You know, when Jupiter Ascending was pushed back nearly 10 months to “finish the visual effects,” I got a little worried. That’s not something that happens so close to release date; if the effects are going to need a large amount of additional time, it’s going to be evident earlier than that. My guess after having seen the film is more that it was still being edited, and that a longer version existed that the studio wasn’t happy with. Perhaps “guess” isn’t the right word. “Hope” might be more accurate. Because Jupiter Ascending desperately needs a longer cut.
The basic gist of the story has Jupiter Jones (Mila Kunis), a normal girl who works as a maid, finding herself caught up in an intergalactic plot that’s far bigger than she is. As it turns out, humans have been around for a billion years and exist on hundreds of different planets which are owned by various people. The Abrasax siblings own various planets after their mother died, but Jupiter is the exact genetic match for their mother, and that means that she’s entitled to the inheritance over them. Don’t overthink it. So, at least two of them want her gone so that this can’t happen.
Protecting Jupiter is Caine Wise (Channing Tatum), who was hired to find her and bring her to one of them, but soon enough becomes her best friend, potential lover, and someone who would die to protect her. It’s a rags-to-riches story — is it any coincidence that Cinderella was mentioned early on? — crossed with a sci-fi actioner.
It’s sad that I said this is the “gist” of the story when it took me two paragraphs and yet I haven’t even scratched the surface. I haven’t even mentioned the individual siblings, like how one of them, played by Eddie Redmayne, seemed to be channeling Seymour Guado. Looking back, it makes sense why about 75% of Jupiter Ascending is exposition; there’s that much information and content to deliver to the audience. I haven’t even begun to get into the universe that has been created for this film, or most of the characters, or the technology, or even why Jupiter is so important beyond just preventing the three siblings from getting their full inheritance. The latter one will remind audience members of the human harvesting that took place in The Matrix, mostly because Jupiter Ascending has been written and directed by the Wachowskis, who also did The Matrix.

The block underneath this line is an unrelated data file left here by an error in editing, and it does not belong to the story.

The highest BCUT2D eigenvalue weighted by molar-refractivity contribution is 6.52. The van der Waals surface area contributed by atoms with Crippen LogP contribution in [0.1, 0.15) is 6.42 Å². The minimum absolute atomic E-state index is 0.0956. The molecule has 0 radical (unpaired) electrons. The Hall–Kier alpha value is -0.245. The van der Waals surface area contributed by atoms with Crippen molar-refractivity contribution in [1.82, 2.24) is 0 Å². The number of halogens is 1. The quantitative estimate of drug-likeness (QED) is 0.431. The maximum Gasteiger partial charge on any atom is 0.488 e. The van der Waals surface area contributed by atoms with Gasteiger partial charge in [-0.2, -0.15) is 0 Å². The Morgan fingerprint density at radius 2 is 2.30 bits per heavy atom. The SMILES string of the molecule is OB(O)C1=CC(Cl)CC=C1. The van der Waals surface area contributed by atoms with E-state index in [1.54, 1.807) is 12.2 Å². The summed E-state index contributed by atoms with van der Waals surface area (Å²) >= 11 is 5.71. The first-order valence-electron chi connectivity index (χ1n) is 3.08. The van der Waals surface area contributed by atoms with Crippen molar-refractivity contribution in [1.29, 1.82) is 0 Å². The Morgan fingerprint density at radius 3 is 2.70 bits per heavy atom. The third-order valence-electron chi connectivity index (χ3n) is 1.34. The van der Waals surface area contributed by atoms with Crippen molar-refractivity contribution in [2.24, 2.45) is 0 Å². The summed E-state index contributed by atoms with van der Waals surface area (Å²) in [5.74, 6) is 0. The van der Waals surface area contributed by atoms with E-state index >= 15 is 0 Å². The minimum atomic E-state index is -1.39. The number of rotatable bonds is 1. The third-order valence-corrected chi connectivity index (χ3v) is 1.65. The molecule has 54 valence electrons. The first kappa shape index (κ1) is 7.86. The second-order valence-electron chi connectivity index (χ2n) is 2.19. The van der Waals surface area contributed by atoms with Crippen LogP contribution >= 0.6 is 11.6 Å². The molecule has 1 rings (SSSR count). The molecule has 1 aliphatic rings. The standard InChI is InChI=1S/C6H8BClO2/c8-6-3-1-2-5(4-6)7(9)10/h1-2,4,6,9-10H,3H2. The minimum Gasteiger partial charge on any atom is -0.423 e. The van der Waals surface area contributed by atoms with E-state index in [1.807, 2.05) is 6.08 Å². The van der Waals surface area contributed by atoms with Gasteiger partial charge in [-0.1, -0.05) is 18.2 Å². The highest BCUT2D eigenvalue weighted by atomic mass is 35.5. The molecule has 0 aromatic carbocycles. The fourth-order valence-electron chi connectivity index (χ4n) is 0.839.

Jupiter Ascending feels choppy, which is why I wonder if a longer cut existed that the studio cut down for theatrical release. It’s still coherent, and while you might come away wanting more things explored, you likely won’t feel terribly confused. There are some subplots that go nowhere, which is unfortunate, and some scenes that feel completely out of touch with the rest of the film. One Brazil homage comes out of nowhere, for instance, and feels so out of place.
When we’re not having this universe and its circumstances explained to us, we get action scenes and suspense. The action primarily has Channing Tatum with anti-gravity boots shooting at various creatures, while the suspense is all about timing. “Will X get to Y before Y does Z.” That’s about all that the film has. Well, that and gorgeous visuals.
In fact, going strictly by its visuals, Jupiter Ascending is worth seeing. Whether or not the filmmakers spent several additional months to finish the special effects, they’re fantastic, and the film looks amazing from start to finish. You get immersed in what it has to offer because of how pretty it is, and because the CGI worlds — multiple — feel so richly crafted. Here’s what I wanted more of: I wanted to explore them. We’re told that there are tons of human-infested planets, and I’d like to see some of them. Maybe in the sequel?
Jupiter Ascending is one of those few movies that needed to be longer than it was, not shorter. It would work as a two-part miniseries, or a film as long as the individual Lord of the Rings movies, or even the Wachowskis’ earlier Cloud Atlas. There’s so much to explore that the movie takes far too much time giving us exposition. By the time that’s out of the way, it’s almost over, and there’s so much more to explore. It’s coherent, beautiful, and gives us an interesting universe in which to spend two hours, but more of it would be much better. Here’s hoping for a longer cut on home video.